By Stuart Rothenberg
With a strong majority of voters dissatisfied with the performance of President Bush and Congress, and with seven in 10 Americans telling pollsters that the country is on the wrong track, it isn’t entirely surprising that a dozen serious primaries could develop for Republican House incumbents this election cycle.
Some of the primary challenges will disappear when incumbents finally call it quits and end their re-election campaigns, as is likely to happen in California’s 4th district, where Rep. John Doolittle (R) currently has three primary opponents. But most of the primary threats to incumbents now developing will not evaporate, and some additional challenges are still possible.
Here is a rundown of some of the more interesting primaries developing against GOP incumbents:
Colorado’s 5th: Freshman Rep. Doug Lamborn faces two Republicans he defeated in the 2006 primary, Jeff Crank and retired U.S. Air Force Maj. Gen. Bentley Rayburn. Crank, who served as an aide to former Rep. Joel Hefley (R), finished second last time, while Rayburn was third.
Georgia’s 10th: Rep. Paul Broun won a special election in July to fill the open seat of the late Rep. Charlie Norwood (R), but Broun will face a challenge for renomination. State House Majority Whip Barry Fleming is poised to challenge Broun in the primary.
Indiana’s 5th: Former Marion County Coroner John McGoff knows he has an uphill fight against veteran Rep. Dan Burton, but that isn’t stopping the challenger, who has been active in GOP politics.
Maryland’s 1st: Rep. Wayne Gilchrest has faced primary challenges before, but this cycle’s could be his toughest. State Sen. Andy Harris is preparing to run, and his credentials — he’s an obstetric anesthesiologist who served in Operation Desert Storm — suggest he could have appeal. He’s backed by seven of the eight state Senators whose districts overlap with Gilchrest’s Congressional seat, as well as by former Gov. Bob Ehrlich (R).
North Carolina’s 3rd: Rep. Walter Jones Jr. has been vocal about his differences with President Bush over Iraq, and that has earned him a potentially serious challenge from Onslow County Commissioner Joe McLaughlin, an Air Force Academy graduate who served in the Army before retiring in 1994.
Ohio’s 2nd: Rep. Jean Schmidt has turned her reliably safe Republican Congressional district into a marginal seat, and that has encouraged ex-Hamilton County Commissioner Phil Heimlich, a former Cincinnati city councilman, to take her on in the GOP primary.
Utah’s 3rd: Rep. Chris Cannon must be getting accustomed to the idea of primary opposition. Anti-immigration candidate John Jacob drew more than 44 percent in last year’s GOP primary, and he is back for another try. But two other Republicans are preparing to take Cannon on as well — former gubernatorial chief of staff Jason Chaffetz and former county prosecutor David Leavitt. [Update- Jacob is not running.]
And that’s not all. Florida Rep. Ric Keller and Texas Rep. Ralph Hall also are getting primary opposition, as are Texas Rep. Ron Paul and Wyoming Rep. Barbara Cubin, assuming she runs for re-election.
On the Democratic side, a number of incumbents also are facing opponents who want to deny then renomination. The list includes:
Illinois’ 3rd: Net-roots favorite Mark Pera, an attorney and the Lyons Township school board president, already has picked up the support of NARAL Pro-Choice America in his bid to oust Rep. Dan Lipinski, who inherited the Congressional seat from his father.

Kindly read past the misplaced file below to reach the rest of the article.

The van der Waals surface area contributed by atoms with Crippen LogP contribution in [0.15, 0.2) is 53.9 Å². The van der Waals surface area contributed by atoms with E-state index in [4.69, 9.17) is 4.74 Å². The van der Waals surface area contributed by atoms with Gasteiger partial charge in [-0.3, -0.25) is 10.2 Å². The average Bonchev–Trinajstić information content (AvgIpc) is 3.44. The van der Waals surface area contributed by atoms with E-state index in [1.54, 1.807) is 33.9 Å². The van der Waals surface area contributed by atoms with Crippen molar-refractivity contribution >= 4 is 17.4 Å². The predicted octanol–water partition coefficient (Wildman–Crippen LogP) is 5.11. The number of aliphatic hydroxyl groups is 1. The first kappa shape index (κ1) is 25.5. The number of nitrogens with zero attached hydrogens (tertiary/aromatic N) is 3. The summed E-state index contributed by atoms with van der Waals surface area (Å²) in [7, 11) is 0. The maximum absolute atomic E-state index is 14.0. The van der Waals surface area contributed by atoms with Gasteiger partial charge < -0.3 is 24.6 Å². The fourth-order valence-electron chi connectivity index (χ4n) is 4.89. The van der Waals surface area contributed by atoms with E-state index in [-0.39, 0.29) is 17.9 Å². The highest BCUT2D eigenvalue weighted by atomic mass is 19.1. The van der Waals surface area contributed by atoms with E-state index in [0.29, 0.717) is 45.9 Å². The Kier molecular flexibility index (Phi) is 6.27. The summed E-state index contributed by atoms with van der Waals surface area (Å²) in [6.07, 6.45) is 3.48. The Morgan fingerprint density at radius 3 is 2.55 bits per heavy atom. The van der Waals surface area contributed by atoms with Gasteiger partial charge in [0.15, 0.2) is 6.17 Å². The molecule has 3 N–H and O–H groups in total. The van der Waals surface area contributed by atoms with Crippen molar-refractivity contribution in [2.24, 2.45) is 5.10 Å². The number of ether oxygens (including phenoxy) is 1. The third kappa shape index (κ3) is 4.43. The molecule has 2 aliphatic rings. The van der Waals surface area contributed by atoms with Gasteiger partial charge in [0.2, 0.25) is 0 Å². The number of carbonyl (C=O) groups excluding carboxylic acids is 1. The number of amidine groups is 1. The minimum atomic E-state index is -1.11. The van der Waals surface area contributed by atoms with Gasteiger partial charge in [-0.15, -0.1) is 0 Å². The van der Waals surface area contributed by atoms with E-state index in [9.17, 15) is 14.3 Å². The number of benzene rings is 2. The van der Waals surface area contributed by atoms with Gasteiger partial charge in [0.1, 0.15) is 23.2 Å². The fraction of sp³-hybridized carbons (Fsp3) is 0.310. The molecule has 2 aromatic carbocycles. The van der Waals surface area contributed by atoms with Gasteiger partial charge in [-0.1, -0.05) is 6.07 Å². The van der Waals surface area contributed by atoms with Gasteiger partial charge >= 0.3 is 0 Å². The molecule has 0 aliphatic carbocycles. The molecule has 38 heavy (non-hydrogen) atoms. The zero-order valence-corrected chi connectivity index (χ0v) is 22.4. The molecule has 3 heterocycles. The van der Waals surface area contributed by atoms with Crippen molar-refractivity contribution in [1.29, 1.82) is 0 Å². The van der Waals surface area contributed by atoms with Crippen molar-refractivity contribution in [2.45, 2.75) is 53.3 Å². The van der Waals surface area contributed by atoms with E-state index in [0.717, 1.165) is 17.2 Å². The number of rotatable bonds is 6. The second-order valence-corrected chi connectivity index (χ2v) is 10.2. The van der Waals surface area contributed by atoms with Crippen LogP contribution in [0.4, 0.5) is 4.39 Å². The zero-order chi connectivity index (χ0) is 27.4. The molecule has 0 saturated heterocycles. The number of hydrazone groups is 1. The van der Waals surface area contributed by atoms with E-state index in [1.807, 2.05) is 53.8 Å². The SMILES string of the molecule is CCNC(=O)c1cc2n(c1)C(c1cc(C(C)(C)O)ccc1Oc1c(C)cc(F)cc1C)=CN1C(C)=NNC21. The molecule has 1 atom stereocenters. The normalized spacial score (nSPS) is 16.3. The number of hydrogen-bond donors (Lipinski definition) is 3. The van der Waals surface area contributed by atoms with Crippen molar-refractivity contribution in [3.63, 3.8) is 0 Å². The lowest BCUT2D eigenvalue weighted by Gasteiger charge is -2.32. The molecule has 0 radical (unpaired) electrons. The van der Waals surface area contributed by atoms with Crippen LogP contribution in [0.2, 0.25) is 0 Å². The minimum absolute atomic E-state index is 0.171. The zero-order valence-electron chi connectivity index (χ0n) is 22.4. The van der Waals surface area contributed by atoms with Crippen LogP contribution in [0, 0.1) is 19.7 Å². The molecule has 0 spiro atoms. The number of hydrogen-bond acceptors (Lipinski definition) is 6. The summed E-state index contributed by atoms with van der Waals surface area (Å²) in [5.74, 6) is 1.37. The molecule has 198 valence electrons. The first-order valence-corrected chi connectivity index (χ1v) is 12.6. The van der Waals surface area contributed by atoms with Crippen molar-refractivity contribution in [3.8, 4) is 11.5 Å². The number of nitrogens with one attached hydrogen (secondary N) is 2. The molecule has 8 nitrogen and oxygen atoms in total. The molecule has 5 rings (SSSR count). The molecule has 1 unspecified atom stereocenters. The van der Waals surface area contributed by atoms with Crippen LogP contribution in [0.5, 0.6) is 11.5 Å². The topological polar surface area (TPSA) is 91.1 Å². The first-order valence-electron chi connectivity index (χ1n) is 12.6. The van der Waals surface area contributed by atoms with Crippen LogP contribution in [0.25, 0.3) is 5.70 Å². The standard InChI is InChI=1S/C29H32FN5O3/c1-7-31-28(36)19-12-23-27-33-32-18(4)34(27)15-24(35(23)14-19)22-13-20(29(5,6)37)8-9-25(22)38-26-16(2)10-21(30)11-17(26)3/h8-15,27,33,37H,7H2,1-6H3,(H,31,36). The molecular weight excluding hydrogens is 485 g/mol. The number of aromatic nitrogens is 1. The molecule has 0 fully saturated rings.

Illinois’ 8th: Two-term Rep. Melissa Bean doesn’t have a lot to fear from primary challenger Randi Scheurer, a peace activist whose husband, Bill, is running in the general election as an Independent. But the primary points up the fact that Bean is in a squeeze, with the left angry at her moderation and conservatives complaining that she is too liberal.
Maryland’s 4th: Rep. Albert Wynn won his seat in 1992, but he almost lost renomination last year to Donna Edwards, who drew 46.4 percent in the 2006 Democratic primary. Edwards, an attorney and liberal activist, is challenging Wynn again, attacking him for authorizing the invasion of Iraq, for supporting the bankruptcy bill and for backing the energy bill. Wynn is fighting for his political life.
Ohio’s 10th: While Rep. Dennis Kucinich basks in the notoriety of his presidential campaign, teacher (and former reporter) Rosemary Palmer is trying to take his seat. Palmer, whose son was killed in Iraq in 2005, has blasted Kucinich for voting against the State Children’s Health Insurance Program bill. She has been endorsed by Paul Hackett, the Iraq War veteran who has become a celebrity to liberal bloggers.
Tennessee’s 9th: Freshman Rep. Steve Cohen faces Nikki Tinker again in a majority-black West Tennessee district. Cohen, who is Jewish and white, won his party’s nomination last year in a crowded primary. Tinker, 35, is black and finished second to Cohen in that race. A one-on-one race against Tinker obviously presents a huge challenge for Cohen.
In addition, former state Sen. Donzella James, who drew about one-third of the vote in the ’06 Democratic primary against Rep. David Scott (Ga.), may run again.
Meanwhile, California state Sen. Jackie Speier has been mentioned as a possible primary challenger to Rep. Tom Lantos, and Washington Rep. Brian Baird, who announced that he would vote to fund troops in Iraq, could face an anti-war primary opponent.
This column first appeared in Roll Call on October 9, 2007. Copyright 2007 © Roll Call Inc. All rights reserved. Reprinted with permission.
Thursday, October 11, 2007
By Stuart Rothenberg